George F. Campbell
The neophyte shipmodeller`s jackstay
Cut the mast holes thru the decking, then give the decks a thin coat of
varnish or lacquer, the purpose being to prevent any deep soiling of the wood
while the model is worked upon. Do not allow the deck to have a shiny finish. If
so, dull it with fine sand paper. The plank lines may be emphasised by rubbing
on an oil base color (black) then scraping off excess, but you will probably
find that the varnish which fills the lines gives sufficient definition. On some
models plank lines are glaringly over-done.
Before we turn to woodworking on the outer parts of the hull, make up a simple cradle to hold it safely. Cut the cradle pieces to fit the hull (use the section lines as guide), line them with soft cloth and fix them on a base board with screws or nails. (Fig. 16.)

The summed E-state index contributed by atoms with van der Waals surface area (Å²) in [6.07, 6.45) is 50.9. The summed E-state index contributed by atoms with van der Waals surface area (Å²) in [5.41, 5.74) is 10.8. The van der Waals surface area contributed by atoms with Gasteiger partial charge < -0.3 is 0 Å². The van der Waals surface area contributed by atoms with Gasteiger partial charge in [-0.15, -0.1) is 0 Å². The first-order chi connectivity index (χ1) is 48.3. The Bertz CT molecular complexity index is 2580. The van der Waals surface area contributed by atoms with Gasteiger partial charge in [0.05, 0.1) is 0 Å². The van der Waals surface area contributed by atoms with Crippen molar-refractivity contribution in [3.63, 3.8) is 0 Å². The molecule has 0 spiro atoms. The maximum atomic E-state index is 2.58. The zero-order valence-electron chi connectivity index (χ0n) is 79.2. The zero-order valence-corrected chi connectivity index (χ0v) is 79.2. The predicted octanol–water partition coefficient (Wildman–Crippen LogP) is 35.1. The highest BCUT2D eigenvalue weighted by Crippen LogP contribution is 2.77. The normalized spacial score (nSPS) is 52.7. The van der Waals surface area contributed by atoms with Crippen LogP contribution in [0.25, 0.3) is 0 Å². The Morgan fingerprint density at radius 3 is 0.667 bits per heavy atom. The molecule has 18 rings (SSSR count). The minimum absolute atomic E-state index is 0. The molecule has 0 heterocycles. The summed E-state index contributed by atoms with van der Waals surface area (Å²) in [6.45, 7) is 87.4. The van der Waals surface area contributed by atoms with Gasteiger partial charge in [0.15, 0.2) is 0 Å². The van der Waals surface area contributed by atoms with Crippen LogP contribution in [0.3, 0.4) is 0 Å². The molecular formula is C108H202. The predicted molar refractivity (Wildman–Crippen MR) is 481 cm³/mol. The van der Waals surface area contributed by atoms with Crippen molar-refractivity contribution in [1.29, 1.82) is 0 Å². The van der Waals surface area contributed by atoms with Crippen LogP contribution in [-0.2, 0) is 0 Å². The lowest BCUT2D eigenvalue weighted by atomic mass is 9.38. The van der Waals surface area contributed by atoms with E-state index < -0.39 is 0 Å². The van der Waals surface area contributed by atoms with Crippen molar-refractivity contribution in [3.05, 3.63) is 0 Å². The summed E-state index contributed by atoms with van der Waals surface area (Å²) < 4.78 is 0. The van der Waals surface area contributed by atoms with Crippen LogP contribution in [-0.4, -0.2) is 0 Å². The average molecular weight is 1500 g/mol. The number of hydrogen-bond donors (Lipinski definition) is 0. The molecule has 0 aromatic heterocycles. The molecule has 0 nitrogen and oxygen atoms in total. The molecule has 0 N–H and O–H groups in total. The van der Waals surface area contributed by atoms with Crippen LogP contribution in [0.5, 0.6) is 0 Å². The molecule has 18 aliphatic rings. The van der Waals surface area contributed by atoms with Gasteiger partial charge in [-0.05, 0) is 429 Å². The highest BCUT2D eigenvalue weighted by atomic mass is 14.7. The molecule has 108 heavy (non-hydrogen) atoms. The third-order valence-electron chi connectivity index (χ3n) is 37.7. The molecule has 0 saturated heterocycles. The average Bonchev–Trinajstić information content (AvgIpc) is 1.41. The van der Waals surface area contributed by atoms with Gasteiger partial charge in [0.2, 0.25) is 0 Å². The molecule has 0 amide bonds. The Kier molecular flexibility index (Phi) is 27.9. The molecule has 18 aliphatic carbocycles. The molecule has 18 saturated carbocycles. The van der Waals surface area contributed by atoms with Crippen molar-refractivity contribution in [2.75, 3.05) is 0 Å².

Apply these to the top edge of bulwarks as called for. Note that the caprail lapped slightly over the outside of the planking. Fig. 14 and inward over the timberheads, and ceiling if such was used. CEILING was planking laid over the inner side of the frames and timberheads. Warships generally were ceiled to arrest smaller projectiles, giving the typically thicker bulwarks and wider rails. Again, the sharp curves at the bow and stern may call for piecing of the rails. When made over'wide, they can be shaved to shape without trouble. Just be cautious in addressing the grain.